Free the Meraki

So, around 3 years ago, we had some Meraki access points at work. I was pretty keen on the tech, but less so on the licence model, where you pay the going rate for an access point, and then have to pay for a licence to use it, or it becomes useless, because it will only work if connected to Meraki’s cloud managment.

This is no longer true, and became untrue a while ago, and as the Meraki APs we had have come due for renewal, and have been replaced, I had one thrown in my direction.

A bit of searching threw up a few pages suggesting OpenWRT will work just fine, with a couple of caveats about the difficulty of rooting the device to gain enough access to overwrite the Meraki firmware: they’d really rather not let you do this- they give away sample access points, so maintaining their licence model is the way they make money.

Anyway, I already had a CP2102 USB-Serial (TTL level) converter I’d bought to have a play with one of those dodgy webcams, so I bought a PSU from Ebay, and got out the soldering iron, PuTTY, and an ethernet crossover cable.

The basic instructions are here, but to get root, I had to follow the procedure here, and indeed root the standard firmware (to get a reboot command, as my AP would not boot properly with the UART connected to the laptop).

The first challenge was getting the UART cabled correctly: the phrase

an UART adapter wired to the MR18 (speed is 115200). Pinout (left to right): VCC/RX/TX/GND

was misleading for me: first of all, that is corrrect if you hold the AP with the connector at the top like in this picture, and secondly, the RX/TX desgnation refers to which pins you need to connect from the CP2102, rather than their function on the AP, so I had some fun getting the UART cabled.

The second, but not hard, challenge was installing a web server, and realising that openwrt-ar71xx-nand-mr18-initramfs.bin had changed name to openwrt-ar71xx-nand-mr18-initramfs-kernel.bin in a later version.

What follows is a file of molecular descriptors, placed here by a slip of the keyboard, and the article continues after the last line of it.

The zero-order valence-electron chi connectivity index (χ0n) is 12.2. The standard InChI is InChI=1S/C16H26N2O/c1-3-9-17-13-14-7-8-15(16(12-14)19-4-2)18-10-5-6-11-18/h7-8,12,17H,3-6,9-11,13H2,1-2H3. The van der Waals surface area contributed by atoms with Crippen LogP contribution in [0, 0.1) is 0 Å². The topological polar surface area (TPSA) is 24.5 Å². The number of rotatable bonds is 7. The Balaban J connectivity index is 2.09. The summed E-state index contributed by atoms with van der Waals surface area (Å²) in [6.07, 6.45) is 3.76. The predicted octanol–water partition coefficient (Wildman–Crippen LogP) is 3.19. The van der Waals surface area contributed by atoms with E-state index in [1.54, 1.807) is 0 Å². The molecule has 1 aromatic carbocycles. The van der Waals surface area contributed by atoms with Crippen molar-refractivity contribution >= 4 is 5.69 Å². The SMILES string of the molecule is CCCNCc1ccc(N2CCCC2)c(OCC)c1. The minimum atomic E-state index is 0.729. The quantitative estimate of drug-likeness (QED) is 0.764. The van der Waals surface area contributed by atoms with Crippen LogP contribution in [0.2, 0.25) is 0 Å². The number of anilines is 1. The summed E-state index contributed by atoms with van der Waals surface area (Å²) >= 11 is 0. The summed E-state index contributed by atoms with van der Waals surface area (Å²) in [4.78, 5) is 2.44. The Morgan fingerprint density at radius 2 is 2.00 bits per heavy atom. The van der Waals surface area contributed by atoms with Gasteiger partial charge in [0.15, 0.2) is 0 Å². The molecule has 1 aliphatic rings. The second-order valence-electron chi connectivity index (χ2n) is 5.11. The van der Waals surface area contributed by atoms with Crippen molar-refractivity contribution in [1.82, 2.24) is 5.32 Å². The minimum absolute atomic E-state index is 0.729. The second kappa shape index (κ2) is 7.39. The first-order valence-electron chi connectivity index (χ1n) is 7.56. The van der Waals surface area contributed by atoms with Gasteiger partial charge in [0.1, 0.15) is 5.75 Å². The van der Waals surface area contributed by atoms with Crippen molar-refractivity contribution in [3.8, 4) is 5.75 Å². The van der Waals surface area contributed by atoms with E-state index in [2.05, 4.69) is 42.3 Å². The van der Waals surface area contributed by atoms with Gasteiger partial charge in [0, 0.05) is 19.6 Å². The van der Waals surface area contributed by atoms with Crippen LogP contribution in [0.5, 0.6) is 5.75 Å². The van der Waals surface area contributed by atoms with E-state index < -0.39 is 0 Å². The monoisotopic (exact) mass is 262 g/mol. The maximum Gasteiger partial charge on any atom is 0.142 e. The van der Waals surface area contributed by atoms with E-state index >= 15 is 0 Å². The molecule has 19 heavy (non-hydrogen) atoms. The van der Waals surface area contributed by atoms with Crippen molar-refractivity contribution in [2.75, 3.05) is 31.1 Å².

The third challange was that the AP got stuck in a boot loop from cold with the UART connected, though a warm boot was fine. That wasn’t a problem for the initial rooting (where you hold down “S”), as there’s enough time during the boot cycle after powering up the AP, but when it came to booting the OpenWRT image, I couldn’t hit “2” in time: I resolved this by rooting the Meraki firmware to get a reboot command, then hitting “2”.

With those out the way, it was as simple as setting an appropriate fixed IP on the laptop, connecting the ethernet crossover, logging in to the newly booted image’s LUCI interface, and applying the full firmware image, which erases the Meraki firmware once and for all, and you have a free MR18 🙂

3 Responses to “Free the Meraki”

  1. Willenhall Lad Says:

    Top job!

  2. species5618 Says:

    VERY interesting, a quick trawl of ebay show they are cheap enough
    i need to sort out some issues with wifi the back of my house (or face rebellion from the kids) , and been looking at budget TP-link routers and open-wrt, but wrt seem to be a little behind,

  3. stymaster Says:

    If you agree to sit in on a webinar, they might send you one. Whether the exploit will work is another question.

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